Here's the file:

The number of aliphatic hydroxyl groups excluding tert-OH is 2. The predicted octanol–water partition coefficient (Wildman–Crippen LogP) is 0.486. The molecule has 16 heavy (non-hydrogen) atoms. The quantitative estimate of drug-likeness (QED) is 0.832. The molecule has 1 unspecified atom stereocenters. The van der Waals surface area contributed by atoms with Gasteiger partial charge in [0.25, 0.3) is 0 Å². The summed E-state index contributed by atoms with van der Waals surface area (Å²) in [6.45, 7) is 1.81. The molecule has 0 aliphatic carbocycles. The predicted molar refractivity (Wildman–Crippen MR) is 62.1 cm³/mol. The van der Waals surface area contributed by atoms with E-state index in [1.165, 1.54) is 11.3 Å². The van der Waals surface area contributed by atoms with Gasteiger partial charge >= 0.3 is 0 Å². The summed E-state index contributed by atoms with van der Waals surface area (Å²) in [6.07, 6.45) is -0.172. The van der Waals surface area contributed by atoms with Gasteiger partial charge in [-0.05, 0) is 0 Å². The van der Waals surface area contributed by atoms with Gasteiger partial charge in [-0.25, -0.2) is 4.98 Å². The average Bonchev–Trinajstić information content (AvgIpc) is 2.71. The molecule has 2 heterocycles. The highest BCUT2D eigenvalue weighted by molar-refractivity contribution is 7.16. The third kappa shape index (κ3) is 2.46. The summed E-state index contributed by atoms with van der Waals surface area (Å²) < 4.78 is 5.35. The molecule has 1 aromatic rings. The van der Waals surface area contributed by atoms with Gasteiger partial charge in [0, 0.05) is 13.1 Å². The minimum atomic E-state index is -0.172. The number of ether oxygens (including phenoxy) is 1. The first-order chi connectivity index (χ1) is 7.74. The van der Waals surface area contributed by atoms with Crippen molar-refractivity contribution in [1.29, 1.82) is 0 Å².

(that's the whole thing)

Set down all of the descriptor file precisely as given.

The number of aliphatic hydroxyl groups excluding tert-OH is 2. The predicted octanol–water partition coefficient (Wildman–Crippen LogP) is 0.486. The molecule has 16 heavy (non-hydrogen) atoms. The quantitative estimate of drug-likeness (QED) is 0.832. The molecule has 1 unspecified atom stereocenters. The van der Waals surface area contributed by atoms with Gasteiger partial charge in [0.25, 0.3) is 0 Å². The summed E-state index contributed by atoms with van der Waals surface area (Å²) in [6.45, 7) is 1.81. The molecule has 0 aliphatic carbocycles. The predicted molar refractivity (Wildman–Crippen MR) is 62.1 cm³/mol. The van der Waals surface area contributed by atoms with E-state index in [1.165, 1.54) is 11.3 Å². The van der Waals surface area contributed by atoms with Gasteiger partial charge >= 0.3 is 0 Å². The summed E-state index contributed by atoms with van der Waals surface area (Å²) in [6.07, 6.45) is -0.172. The van der Waals surface area contributed by atoms with Gasteiger partial charge in [-0.05, 0) is 0 Å². The van der Waals surface area contributed by atoms with Gasteiger partial charge in [-0.25, -0.2) is 4.98 Å². The average Bonchev–Trinajstić information content (AvgIpc) is 2.71. The molecule has 2 heterocycles. The highest BCUT2D eigenvalue weighted by molar-refractivity contribution is 7.16. The third kappa shape index (κ3) is 2.46. The summed E-state index contributed by atoms with van der Waals surface area (Å²) < 4.78 is 5.35. The molecule has 1 aromatic rings. The van der Waals surface area contributed by atoms with Gasteiger partial charge in [0, 0.05) is 13.1 Å². The minimum atomic E-state index is -0.172. The number of ether oxygens (including phenoxy) is 1. The first-order chi connectivity index (χ1) is 7.74. The van der Waals surface area contributed by atoms with Crippen molar-refractivity contribution in [1.29, 1.82) is 0 Å².